We studied all adult respondents to any of the 2001, 2002 or 2003 cycles of the CCHS. For each respondent, the gold-standard ethnicity was established from their self-reported responses to the survey, while their surname-derived ethnicity was derived through linkage of their encrypted health card number from the CCHS dataset with their ethnicity assignment in the surname-derived ethnic identification file. Validity of the South Asian surname list was determined by measuring sensitivity (the proportion of people self-identified as South Asian who were detected as such by the surname list), specificity (the proportion of people self-identified as not being South Asian who were detected as such by the surname list), positive predictive value (the proportion of those detected by the surname list as South Asian who self-identified as such) and negative predictive value (the proportion of those detected by the surname list as not being South Asian who self-identified as such). Similar calculations were made to validate the Chinese surname list. In these calculations, each respondent was weighted by his or her person-level weight (divided by 3, because we were combining respondents from three survey years). We compared the previously-published Chinese surname list  with our Chinese surname list by comparing surname-derived ethnicity using both lists against the same gold standard. Finally, we compared the positive predictive value of each of our surname lists stratified by sex, age and immigration status.
The data for the study are not publicly available, but were provided to ICES by the MOH under a research agreement. ICES is permitted to hold, link and analyze these data for research purposes as a named "prescribed entity" in Ontario's health information privacy law, the Health Information Protection Act . The study was approved by the institutional review board of Sunnybrook Health Sciences Centre.
The initial list of potentially South Asian surnames included 13,949 names to be screened. Of them, 9,950 were selected by consensus for the final list of uniquely South Asian surnames. From the initial 1,185 Chinese surnames, 1,133 were selected for the final list. Each surname list was linked with the nominal RPDB, and all 16,688,384 current and former residents of Ontario were assigned to South Asian ethnicity (500,807), Chinese ethnicity (808,670) or the General Population (15,378,907). The 200 most common surnames from each group are presented in Table 1.
There were 69,859 CCHS respondents who were included in this validation study, of whom 1,400 self-identified as South Asian (5.4% of the weighted population), and 1,129 self-identified as Chinese (4.0% of the weighted population). The baseline characteristics of the population are shown in Table 2. The sensitivity, specificity and positive and negative predictive values of the South Asian and Chinese surnames lists are shown in Table 3. Both lists perform extremely well, with approximately 90% positive predictive value. The sensitivity of the South Asian list was low, as expected, since the many surnames common for but not unique to South Asians were excluded from the final list. Compared to the previously published Chinese list, our modified Chinese surname list had slightly better positive predictive value with the sacrifice of a small amount of sensitivity.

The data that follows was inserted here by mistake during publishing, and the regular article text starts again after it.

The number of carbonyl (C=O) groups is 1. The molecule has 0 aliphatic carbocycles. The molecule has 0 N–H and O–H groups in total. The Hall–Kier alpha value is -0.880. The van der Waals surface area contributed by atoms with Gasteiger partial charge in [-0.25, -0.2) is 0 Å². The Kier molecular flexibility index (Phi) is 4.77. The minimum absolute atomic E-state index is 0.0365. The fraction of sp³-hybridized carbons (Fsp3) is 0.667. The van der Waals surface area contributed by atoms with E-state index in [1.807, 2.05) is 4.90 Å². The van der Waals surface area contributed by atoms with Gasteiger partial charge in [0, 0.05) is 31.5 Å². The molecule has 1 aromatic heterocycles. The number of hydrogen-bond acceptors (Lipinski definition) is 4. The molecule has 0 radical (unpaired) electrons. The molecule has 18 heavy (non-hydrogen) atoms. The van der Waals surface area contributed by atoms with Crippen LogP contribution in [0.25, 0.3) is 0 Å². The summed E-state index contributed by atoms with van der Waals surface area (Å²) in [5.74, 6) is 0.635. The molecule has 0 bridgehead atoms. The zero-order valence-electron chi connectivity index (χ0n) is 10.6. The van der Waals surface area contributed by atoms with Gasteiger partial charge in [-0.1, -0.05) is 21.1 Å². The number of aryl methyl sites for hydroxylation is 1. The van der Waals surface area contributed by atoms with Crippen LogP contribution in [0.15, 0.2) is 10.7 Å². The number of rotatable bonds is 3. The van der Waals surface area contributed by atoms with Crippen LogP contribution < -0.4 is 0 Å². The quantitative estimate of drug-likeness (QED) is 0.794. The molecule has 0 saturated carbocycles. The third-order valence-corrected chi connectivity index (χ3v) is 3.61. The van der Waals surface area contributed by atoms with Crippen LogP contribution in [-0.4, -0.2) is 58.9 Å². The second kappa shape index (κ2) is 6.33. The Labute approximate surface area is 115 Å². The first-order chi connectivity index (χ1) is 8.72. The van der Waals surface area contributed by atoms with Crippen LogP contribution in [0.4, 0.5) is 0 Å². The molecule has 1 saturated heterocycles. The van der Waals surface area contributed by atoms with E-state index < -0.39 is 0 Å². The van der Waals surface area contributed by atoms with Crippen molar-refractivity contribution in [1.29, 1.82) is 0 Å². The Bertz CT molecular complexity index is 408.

Table 4 shows the positive predictive value of the surname lists among patients stratified by sex, age and immigration status. The surname list was slightly less likely to accurately predict self-identified ethnicity among South Asian women, but the difference between sexes was not marked among people with Chinese origin. As expected, longer time since immigration was associated with worse positive predictive value in both ethnic groups. Both lists performed poorly among those individuals who were Canadian-born.
We have developed surname lists that can accurately identify people with self-reported South Asian or Chinese origins through secondary data sources. Despite the relatively low prevalence of minorities in the total population, both lists had excellent positive predictive value , so they can be used to confidently assemble ethnic minority cohorts for epidemiologic or health services research studies of people with South Asian or Chinese origins. However, the South Asian list had, as expected, low sensitivity. Therefore, it cannot be used, for example, to determine the proportion of a disease cohort that has South Asian origins. The Chinese list had a slightly better positive predictive value than the previously published list on which is was based , and also retained good sensitivity.
The surname lists showed markedly poorer positive predictive value for people who were Canadian-born. This most likely reflects people from other backgrounds who have adopted an ethnic surname through marriage, or to people whose parents were from different ethnic backgrounds. (However, it is noteworthy that people of South Asians and Chinese origins are the least likely in Canada to report being married to someone from outside their ethnic group .) It may also indicate that Canadian-born minorities may not self-identify with their ethnic group. Hence, although the surname lists are useful in the overall population, they may be less valid for use in this specific subgroup. In the future, as more people adopt surnames from other ethnic groups and as more people with multiple ethnic origins are born, the usefulness of surname lists to identify ethnic populations from secondary data may decline.